Functions for creating hands, determining hand types, assigning unique scores to hands, and computing bets for the artificial agent were taken from the reduced poker and re-created in Haskell, albeit with significant improvements. For example, the system for creating players hands had to be overhauled to allow for the subsets of the cards within them to be exchanged partway through each round of poker. This was done by "dealing" cards from a deck, which was then carried through each round of poker as a part of the game state. New cards were then easily dealt from this deck during card exchanges, thus removing the possibility of duplicate cards. Overall, this part of development was relatively easy and very well suited to Haskell. Functions are natural way to characterize rules. Given a particular input, they always return the same output, which makes them ideal for codifying fixed elements of reduced poker+, like hand scores and types.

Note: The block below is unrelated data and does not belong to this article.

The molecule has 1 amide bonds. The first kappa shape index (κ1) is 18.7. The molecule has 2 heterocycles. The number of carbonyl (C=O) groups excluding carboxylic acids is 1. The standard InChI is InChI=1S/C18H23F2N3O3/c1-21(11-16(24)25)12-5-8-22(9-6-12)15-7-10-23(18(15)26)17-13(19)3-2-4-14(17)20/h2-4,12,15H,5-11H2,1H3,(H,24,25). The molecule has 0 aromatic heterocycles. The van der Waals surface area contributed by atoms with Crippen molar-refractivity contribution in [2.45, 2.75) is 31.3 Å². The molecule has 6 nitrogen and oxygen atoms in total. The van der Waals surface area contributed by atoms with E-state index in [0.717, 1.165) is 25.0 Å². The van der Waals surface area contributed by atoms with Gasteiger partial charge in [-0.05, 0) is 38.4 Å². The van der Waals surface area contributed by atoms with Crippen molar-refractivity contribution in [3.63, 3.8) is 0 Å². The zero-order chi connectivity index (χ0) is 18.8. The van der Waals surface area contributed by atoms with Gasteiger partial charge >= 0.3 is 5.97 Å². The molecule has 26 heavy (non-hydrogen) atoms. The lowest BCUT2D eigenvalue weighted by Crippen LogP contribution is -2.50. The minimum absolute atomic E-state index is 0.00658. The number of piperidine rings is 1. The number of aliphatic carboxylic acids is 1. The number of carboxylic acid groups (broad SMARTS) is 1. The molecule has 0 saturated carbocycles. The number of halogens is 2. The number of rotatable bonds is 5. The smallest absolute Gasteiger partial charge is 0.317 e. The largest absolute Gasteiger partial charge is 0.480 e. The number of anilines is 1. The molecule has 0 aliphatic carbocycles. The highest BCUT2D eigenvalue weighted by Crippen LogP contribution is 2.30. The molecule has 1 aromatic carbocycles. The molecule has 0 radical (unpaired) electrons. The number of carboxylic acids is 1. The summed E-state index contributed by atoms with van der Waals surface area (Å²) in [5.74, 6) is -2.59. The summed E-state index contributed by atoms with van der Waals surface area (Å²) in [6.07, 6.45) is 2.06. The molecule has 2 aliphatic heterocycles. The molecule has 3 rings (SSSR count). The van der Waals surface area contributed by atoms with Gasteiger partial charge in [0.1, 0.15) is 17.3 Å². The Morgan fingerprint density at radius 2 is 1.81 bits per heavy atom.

Building the game portion of reduced poker+, where the betting rounds and card exchanges actually occur, was a challenging element of the project. This was because it required learning to work Haskell's IO type. As said above, we believe IO is one of Haskell's key advantages over Prolog. However, grasping how to properly use it as part of a larger program was initially difficult. When trying to integrate IO code with "regular" Haskell functions, there was strong desire to simply "take" the value from within the IO type, something that is not possible in Haskell. Instead, the non-IO functions must be called within a "do" block. The syntax of "do" blocks and their usage was also a stumbling block. With this said, once we understood how to IO is accomplished in Haskell, completing the game portion of the project was very easy; it was much easier than building the rule functions for creating and evaluating poker hands.

Building the agent to play reduced poker was hardest part of the project. As in the implementation of reduced poker, we opted for a rule-based system.